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Bob Ryan

It’s old hat for Tom Brady, but it’s still thrilling

It never gets boring watching Tom Brady run the offense down the stretch in a close game. Yoon S. Byun/Globe Staff/Boston Globe

FOXBOROUGH - It’s good to have the King on your side.

This game was a certified “shoulda,’’ as in the Dallas Cowboysshoulda won it, and the New England Patriots shoulda lost it. But the relieved Patriots are now sitting at 5-1 heading into their bye week, and the frustrated Cowboys are 2-3 after experiencing their bye week, the primary reason the presence on the New England side of Mr. Tom Brady.

His team trailing by a 16-13 score, and having been kept off the scoreboard since the 7:34 mark of the second period, Tom Brady and his offensive unit got the ball back on their 20-yard line with 2:31 left. They had one timeout and the two-minute warning to play with.


Ten plays later, they were in the end zone, 20-16 victors. If we all hadn’t seen it many times before, we might ask where that came from.

But we all have seen it many times before. We’ve been watching Tom Brady do what the great ones do for 10 years, which doesn’t mean it’s any less exciting to witness.

It mattered not that the four previous Patriots second-half possessions had gone punt, fumble, interception (a truly bad Brady play, one you’d have to call a “Romo’’), and, finally, punt capping a three-and-out.

On the winning drive, Brady was 8 for 9, completing passes to four receivers. The winner was an 8-yard TD pass to Aaron Hernandez. The 10 plays consumed a mere 2:09 on the clock, and the entire drive looked ridiculously easy, which we all know it wasn’t.

Bill Belichick was on message, as usual. It’s always going to be about the team.

“I think we just did a good job all the way around,’’ Coach Bill said. “Tom did a good job. We got good protection. Our receivers caught the ball, broke some tackles, got open. They pressured us at the end and they’ve got some really good pass rushers and we were able to block them long enough to make plays.’’


All true, of course, but the major reason the Patriots went home smiling was Brady. You think it doesn’t bolster the confidence of every person in that huddle, knowing that they had Brady making decisions and delivering the ball in a game-deciding situation? Oh, sure, he’s failed on occasion, but it’s always a shock when he does. What the world saw yesterday was Tom being Tom.

Asked if he lives for these moments, Brady took a pass.

“I prefer to be up four touchdowns with two minutes left,’’ he said.

No one would have complained if the Patriots had merely come up with a tying field goal. The Rob Ryan-devised Cowboys defense had come as advertised, holding the Patriots far under 30 points for the first time since the last time they faced a Rob Ryan-devised defense, a 34-14 walloping at the hands of the Browns last Nov. 7.

“You’re down 3 points, so you’ve got to get it to field goal range,’’ Brady said. “Once you get it in field goal range, you’re thinking touchdown.’’ Let the record show that it took Brady & Co. five plays to get the ball in Stephen Gostkowski field goal range (i.e. the Dallas 29). Brady had hit Hernandez for 16, Rob Gronkowski for 11, Wes Welker for 5, Welker again for 10, and Danny Woodhead for 9.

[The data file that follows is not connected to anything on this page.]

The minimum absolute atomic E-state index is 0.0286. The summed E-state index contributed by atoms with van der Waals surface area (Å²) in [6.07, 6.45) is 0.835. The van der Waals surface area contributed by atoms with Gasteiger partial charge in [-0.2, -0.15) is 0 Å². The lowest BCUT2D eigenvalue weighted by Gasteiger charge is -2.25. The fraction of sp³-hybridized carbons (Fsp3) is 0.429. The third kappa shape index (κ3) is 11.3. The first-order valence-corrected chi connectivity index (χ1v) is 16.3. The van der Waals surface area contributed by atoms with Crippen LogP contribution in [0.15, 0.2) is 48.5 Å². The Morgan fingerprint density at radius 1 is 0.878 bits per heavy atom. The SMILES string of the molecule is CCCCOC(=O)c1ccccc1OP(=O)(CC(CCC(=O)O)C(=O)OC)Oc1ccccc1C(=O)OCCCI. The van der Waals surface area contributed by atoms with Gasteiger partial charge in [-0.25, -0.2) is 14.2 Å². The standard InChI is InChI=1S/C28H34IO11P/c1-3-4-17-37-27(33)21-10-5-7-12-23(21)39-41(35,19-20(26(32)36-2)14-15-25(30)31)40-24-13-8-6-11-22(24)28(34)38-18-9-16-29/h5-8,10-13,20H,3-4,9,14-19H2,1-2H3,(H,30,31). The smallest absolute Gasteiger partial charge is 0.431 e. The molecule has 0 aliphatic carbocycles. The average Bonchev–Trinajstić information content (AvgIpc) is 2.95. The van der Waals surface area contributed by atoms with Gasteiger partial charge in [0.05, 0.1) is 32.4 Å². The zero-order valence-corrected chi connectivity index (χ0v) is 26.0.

Once Brady hit Woodhead for 13 yards, advancing the ball to the Dallas 14 with 35 seconds left, there was no longer any thought in his head other than getting the ball into the end zone. On a second and 4 at the Dallas 8, he couldn’t go to Welker, he couldn’t go to Deion Branch, he couldn’t go to The Gronk, so he settled for a pretty good option in Hernandez, who already had seven receptions.

The way Brady sees it, Aaron Hernandez is a pretty good option at any time.

“He’s really been a dependable player,’’ lauded Brady. “Coach says a receiver has to run a good route, catch the ball, and do something with it, and Aaron does all of those things. That’s why he’s out there every week.’’

“I had an in route and Gronkowski had an out route,’’ Hernandez said, “and he’s a great player so he drew the safety’s attention and I came around and Brady made a great throw, and I just had to make the catch.’’

The simple fact is this was not a well-played game. There were 12 defensive men on the field three times. The Cowboys were spectacularly self-destructive, hurting themselves with penalties throughout. The Patriots must have threatened some sort of franchise record for missed tackles.

But with 2:31 remaining, you’d have to say the Cowboys had passed the sight test. In other words, you didn’t have to look at the scoreboard to know they were winning the game, and this was despite some questionable play-calling.


Say this for the Patriots defense: when it absolutely, positively had to come up with a stop, it managed to do so, forcing a punt out of a conservative series of downs, and doing so in a little over a minute.

Giving the ball back to an elite quarterback in a situation like that is a no-no. And hadn’t Rob Ryan himself only this past week declared Tom Brady to be the best QB of them all?

For Tom Brady, it was career fourth-quarter comeback victory No. 32. He kinda knows the drill.

“I think your margin of error is very, very small at that point,’’ Brady said. “You can’t not get the ball in the end zone.’’

You can’t give him the ball, either. But Rob Ryan already knew that.

Bob Ryan is a Globe columnist and host of Globe 10.0 on He can be reached at